Reform of the Queensland planning system has been announced by the Palaszczuk government, which released its directions paper entitled ‘Better Planning for Queensland: Next Steps in Planning Reform’ on 25 May 2015. 

That discussion paper tells us that there are issues with the current legislation that need to be fixed and that draft legislation (which, it is hoped, will commence in the second half of 2016), will be introduced by October 2015.  In one of the media statements that accompanied the discussion paper, we are told that what we can expect will be a “new, clear, logical and consistent Planning Act”. After the debate that raged over the title of the lapsed Planning and Development Bill, it will be interesting to learn whether the simple ‘Planning Act’ will stick.

The discussion paper, which is available to view here seems to resonate much of what the Planning and Development Bill touted, albeit that some of its elements might again be up for re-wording, in particular - the levels of assessment (i.e. should these remain as compliance, code and impact – or be changed to something else).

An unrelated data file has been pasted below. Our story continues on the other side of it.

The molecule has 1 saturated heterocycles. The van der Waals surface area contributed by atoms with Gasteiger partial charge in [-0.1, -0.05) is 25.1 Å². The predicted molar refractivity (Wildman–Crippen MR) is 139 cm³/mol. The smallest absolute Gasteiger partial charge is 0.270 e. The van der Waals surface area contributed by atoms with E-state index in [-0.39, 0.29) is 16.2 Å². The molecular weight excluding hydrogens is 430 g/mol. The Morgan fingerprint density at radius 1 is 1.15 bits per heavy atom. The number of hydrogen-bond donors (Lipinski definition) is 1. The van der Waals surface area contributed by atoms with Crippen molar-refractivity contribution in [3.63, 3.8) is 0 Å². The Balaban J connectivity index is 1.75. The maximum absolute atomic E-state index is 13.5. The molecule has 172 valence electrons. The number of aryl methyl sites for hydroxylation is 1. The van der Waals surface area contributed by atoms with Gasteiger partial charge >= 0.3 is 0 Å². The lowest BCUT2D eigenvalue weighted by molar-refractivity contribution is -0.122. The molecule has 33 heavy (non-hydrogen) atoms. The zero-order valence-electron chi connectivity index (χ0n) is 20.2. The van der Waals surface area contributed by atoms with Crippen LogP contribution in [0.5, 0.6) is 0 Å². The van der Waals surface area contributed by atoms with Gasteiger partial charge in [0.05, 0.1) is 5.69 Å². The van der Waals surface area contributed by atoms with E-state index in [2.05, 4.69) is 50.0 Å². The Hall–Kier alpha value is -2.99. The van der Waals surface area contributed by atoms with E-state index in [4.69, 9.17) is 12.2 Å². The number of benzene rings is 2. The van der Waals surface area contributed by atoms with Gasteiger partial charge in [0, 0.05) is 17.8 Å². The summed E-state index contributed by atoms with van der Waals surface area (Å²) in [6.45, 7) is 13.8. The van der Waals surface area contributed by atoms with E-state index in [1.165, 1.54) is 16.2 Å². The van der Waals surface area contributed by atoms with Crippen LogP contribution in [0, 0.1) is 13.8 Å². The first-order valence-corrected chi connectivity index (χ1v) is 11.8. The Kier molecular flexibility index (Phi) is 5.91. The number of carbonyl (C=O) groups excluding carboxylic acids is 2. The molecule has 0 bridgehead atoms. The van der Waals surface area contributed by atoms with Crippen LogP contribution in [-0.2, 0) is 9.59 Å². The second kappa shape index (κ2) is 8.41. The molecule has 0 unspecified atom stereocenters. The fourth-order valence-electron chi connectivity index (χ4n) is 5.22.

There are only two distinct shifts away from where we got to under the draft legislation introduced by the previous government, at least according to the discussion paper, namely:

  • The Palaszczuk government seems intent on regressing back to the former cost arrangements under the Sustainable Planning Act 2009 – via the restoration  of ‘the rights of resident and community group submitters to appeal decisions to the Planning and Environment Court without fear of having costs awarded against them’; and
  • There is an indication that enforcement notices (as opposed to simply enforcement notices) might be in the government’s eye as something befitting of being notified on title.

In concluding, it is noted that the discussion paper also tells us that one of its reform priorities is to fix ‘the problems that are blocking better performance and better development outcomes’. It is indeed an admirable goal, but we would say, not something that can necessarily be achieved through statutory reform. 

For the legal practitioners in this space, it is once again time to get excited by the prospect of a new statutory regime.  We will watch this space with interest, as should the development industry and local governments.